ROME — Italy's spy chief denied Thursday that Italian intelligence had a hand in distributing a dossier that claimed Iraq's then-president, Saddam Hussein, tried to buy uranium in Niger, lawmakers here said.
Enzo Bianco, chairman of an oversight committee on secret services, said that the intelligence chief, Nicolo Pollari, and Gianni Letta, an aide to Prime Minister Silvio Berlusconi, briefed lawmakers after a newspaper reported that Italy had passed the dossier to Britain and the U.S., knowing it was a fake.
Bianco said the officials denied that SISMI, Italy's secret service, "ever had a role in the dossier that was supposed to have demonstrated that Iraq was in an advanced phase of possession of enriched uranium."
The U.S. and Britain used the claim that Hussein was seeking uranium in Africa to bolster their case for the war. The intelligence supporting the claim was later deemed unreliable.
Commission member Sen. Massimo Brutti said the panel was told that a SISMI official, contacted by the International Atomic Energy Agency in Vienna, told the U.N. agency that "those documents didn't come from SISMI, they weren't produced nor supplied by SISMI."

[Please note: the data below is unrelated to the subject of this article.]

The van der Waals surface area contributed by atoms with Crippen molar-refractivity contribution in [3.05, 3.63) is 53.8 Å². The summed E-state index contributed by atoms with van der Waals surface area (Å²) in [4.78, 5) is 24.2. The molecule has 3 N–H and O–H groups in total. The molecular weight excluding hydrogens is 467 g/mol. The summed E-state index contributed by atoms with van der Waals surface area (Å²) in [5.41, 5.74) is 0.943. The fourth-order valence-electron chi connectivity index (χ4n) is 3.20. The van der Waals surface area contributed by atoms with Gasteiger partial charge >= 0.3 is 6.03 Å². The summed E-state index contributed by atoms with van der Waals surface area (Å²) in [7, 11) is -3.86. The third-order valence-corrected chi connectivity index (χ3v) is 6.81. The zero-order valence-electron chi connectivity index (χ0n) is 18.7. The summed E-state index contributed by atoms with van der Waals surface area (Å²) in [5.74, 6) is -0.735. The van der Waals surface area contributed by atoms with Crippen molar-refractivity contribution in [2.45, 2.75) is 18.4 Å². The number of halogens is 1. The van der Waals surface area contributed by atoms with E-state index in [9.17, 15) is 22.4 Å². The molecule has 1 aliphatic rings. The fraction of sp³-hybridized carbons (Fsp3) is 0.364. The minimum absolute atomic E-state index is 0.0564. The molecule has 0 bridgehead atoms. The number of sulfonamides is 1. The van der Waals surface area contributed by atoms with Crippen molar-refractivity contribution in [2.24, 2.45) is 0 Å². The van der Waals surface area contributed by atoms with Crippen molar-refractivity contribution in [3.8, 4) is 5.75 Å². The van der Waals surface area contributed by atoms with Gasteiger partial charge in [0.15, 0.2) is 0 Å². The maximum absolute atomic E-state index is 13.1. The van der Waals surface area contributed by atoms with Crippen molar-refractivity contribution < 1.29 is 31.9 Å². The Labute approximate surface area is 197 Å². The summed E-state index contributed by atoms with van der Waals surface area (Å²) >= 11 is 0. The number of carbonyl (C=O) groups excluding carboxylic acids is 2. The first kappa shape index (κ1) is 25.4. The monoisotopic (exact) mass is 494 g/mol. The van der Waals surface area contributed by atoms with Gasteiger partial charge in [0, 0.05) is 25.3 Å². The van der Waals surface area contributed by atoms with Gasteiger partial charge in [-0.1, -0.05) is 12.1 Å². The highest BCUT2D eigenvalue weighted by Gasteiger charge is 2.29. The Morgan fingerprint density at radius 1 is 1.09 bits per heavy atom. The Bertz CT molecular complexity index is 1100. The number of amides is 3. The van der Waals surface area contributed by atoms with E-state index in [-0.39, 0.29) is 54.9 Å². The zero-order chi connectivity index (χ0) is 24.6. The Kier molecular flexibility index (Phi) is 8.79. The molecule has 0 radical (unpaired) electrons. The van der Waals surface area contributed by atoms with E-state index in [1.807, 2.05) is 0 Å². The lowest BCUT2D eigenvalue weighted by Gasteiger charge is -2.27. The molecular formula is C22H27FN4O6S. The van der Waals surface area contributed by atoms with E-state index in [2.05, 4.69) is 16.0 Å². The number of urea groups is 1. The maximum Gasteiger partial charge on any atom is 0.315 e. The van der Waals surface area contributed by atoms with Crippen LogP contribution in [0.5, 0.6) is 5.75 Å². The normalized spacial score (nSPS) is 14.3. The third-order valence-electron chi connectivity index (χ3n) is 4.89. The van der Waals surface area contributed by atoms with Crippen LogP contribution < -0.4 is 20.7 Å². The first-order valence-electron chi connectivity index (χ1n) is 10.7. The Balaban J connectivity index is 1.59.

President Bush included the allegation about Iraq seeking the uranium in his January 2003 State of the Union address, accusing Iraq of pursuing banned weapons of mass destruction.
SISMI chief Pollari had requested the hearing after the Rome newspaper La Repubblica alleged last week that Italy had given the U.S. and Britain documents that it knew were forged detailing a purported Iraqi attempt to buy 500 tons of uranium concentrate from Niger.
The uranium, known as yellowcake, can be used to make nuclear weapons.